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A vibrantly colored, abstract landscape. A multi-colored orb seems to burst in the sky while various forms rise from the ground and split in the air.

Roberto Matta. The Earth Is a Man, 1942. Gift of Mr. and Mrs. Joseph Randall Shapiro (after her death, dedicated to the memory of Jory Shapiro by her husband). © 2018 Artists Rights Society (ARS), New York / ADAGP, Paris.

Also known as
Roberto Sebastian Antonio Echaurren Matta, Roberto Sebastiano Matta Echaurren, Matta, (Roberto Sebastian Antonio Echaurren Matta), Roberto Sebastian Antonio Matta Echaurren, Roberto Matta, Roberto Sebastián Matta
Date of birth
Date of death

Roberto Sebastián Antonio Matta Echaurren, better known simply as Matta, forged a unique path between visionary landscape painting and abstraction, making profound contributions to both the international Surrealist movement and Abstract Expressionism

Trained as an architect in Santiago, Chile, Matta moved to France in the mid-1930s and worked as a draftsman in Le Corbusier’s architecture studio for several years. The British-American painter Gordon Onslow Ford (for whom the artist would later name his son, Gordon Matta-Clark) first introduced Matta to Surrealism and encouraged him to pursue painting. Matta’s early works, such as Untitled (Psychological Morphology) (1939), modeled a new approach to representing psychological states through landscape-like compositions.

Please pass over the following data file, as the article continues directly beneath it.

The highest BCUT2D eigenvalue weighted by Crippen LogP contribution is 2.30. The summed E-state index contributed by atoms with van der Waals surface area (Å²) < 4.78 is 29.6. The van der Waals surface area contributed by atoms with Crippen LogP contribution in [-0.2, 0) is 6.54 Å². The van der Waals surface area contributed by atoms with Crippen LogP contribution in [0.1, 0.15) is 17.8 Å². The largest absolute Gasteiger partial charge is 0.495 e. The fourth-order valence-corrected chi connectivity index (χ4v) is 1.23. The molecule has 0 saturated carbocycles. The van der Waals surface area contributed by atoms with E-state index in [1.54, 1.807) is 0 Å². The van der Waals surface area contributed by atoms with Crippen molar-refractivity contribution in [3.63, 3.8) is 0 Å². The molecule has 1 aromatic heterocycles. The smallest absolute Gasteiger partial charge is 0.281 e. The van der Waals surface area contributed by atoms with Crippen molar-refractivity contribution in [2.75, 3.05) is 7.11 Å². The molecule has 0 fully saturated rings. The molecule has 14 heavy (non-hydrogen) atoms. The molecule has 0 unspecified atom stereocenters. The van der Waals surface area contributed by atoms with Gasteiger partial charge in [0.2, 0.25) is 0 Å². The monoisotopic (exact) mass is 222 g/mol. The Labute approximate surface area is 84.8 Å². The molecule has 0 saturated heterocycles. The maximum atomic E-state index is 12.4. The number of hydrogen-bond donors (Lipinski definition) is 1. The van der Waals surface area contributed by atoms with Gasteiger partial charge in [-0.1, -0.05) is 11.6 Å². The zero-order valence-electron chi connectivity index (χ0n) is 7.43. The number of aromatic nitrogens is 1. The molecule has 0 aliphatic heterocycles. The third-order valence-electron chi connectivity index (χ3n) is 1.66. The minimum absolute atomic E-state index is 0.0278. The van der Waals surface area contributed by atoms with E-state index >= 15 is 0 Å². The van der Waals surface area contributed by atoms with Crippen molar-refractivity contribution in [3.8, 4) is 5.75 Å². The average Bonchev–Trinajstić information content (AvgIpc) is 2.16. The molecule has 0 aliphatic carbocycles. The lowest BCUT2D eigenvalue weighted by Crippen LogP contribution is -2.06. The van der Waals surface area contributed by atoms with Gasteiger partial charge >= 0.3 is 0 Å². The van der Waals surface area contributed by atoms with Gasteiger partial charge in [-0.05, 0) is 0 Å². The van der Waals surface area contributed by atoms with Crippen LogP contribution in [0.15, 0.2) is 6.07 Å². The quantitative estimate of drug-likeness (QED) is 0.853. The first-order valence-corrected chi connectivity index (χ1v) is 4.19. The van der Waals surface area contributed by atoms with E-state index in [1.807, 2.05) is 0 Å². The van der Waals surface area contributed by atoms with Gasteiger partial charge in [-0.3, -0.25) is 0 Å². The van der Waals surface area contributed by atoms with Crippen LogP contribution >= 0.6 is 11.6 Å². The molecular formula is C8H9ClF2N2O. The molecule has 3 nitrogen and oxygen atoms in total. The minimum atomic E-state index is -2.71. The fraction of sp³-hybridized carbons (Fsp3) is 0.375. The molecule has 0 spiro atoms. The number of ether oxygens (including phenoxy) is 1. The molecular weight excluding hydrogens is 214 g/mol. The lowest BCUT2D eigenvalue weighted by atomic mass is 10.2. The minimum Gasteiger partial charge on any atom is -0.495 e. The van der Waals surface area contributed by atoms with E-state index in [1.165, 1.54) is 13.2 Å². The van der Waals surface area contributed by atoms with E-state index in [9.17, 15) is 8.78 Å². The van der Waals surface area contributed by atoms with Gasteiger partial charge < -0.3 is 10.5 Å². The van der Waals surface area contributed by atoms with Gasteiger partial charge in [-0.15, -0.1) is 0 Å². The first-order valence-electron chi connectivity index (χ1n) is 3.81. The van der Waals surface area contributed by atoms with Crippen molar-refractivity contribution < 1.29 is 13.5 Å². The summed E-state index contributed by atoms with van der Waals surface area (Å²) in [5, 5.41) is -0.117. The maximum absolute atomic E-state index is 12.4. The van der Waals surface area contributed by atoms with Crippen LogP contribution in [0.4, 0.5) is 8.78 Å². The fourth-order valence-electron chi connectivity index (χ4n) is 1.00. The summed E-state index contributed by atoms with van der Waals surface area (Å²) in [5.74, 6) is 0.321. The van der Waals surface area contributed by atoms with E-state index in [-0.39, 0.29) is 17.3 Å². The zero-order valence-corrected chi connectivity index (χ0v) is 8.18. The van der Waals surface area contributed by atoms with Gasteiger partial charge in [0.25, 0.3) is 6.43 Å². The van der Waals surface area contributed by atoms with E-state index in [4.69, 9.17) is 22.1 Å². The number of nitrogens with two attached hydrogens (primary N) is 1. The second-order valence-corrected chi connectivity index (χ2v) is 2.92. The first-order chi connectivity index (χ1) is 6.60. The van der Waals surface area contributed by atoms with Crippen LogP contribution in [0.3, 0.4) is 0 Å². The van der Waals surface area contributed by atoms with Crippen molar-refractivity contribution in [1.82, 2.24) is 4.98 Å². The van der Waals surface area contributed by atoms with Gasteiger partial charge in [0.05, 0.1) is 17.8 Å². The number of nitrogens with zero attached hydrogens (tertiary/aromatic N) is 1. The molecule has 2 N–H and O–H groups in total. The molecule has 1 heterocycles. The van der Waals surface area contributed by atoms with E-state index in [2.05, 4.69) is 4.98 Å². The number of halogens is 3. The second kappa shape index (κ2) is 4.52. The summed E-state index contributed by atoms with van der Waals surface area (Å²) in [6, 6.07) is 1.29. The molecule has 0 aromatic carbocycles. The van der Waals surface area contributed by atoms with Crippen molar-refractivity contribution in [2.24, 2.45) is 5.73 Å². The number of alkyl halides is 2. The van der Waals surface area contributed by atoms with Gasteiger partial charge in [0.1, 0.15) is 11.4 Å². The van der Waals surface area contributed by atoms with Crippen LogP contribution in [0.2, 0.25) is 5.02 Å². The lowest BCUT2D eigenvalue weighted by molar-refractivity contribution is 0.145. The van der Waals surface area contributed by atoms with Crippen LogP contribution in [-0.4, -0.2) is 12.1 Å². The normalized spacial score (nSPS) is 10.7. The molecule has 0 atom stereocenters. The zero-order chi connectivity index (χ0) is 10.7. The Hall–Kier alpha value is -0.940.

Fleeing Paris almost immediately after the outbreak of World War II, Matta arrived in New York in November 1939. His fluency in English allowed him to socialize with ease among contemporaries including Robert Motherwell, William Baziotes, and Jackson Pollock, who began to meet regularly in Matta’s studio and were inspired by his particularly painterly approach to Surrealist ideas. Matta’s vibrant abstract paintings of the mid-1940s, such as The Earth Is a Man (1942)—arguably the artist’s best-known work—led the way to the growing monumental scale of abstraction in New York later that decade.

In the late 1940s Matta chose to leave New York, working between Italy and his native Chile for much of the rest of his life. He continued to create paintings, such as Glittering the Being (1958), and sculptures, such as Couple IV (1959–60), which brought the dense linear networks of his paintings into three dimensions. The Art Institute’s extensive holdings—40 artworks—are among the best and most complete demonstrations of the range of Matta’s long career.

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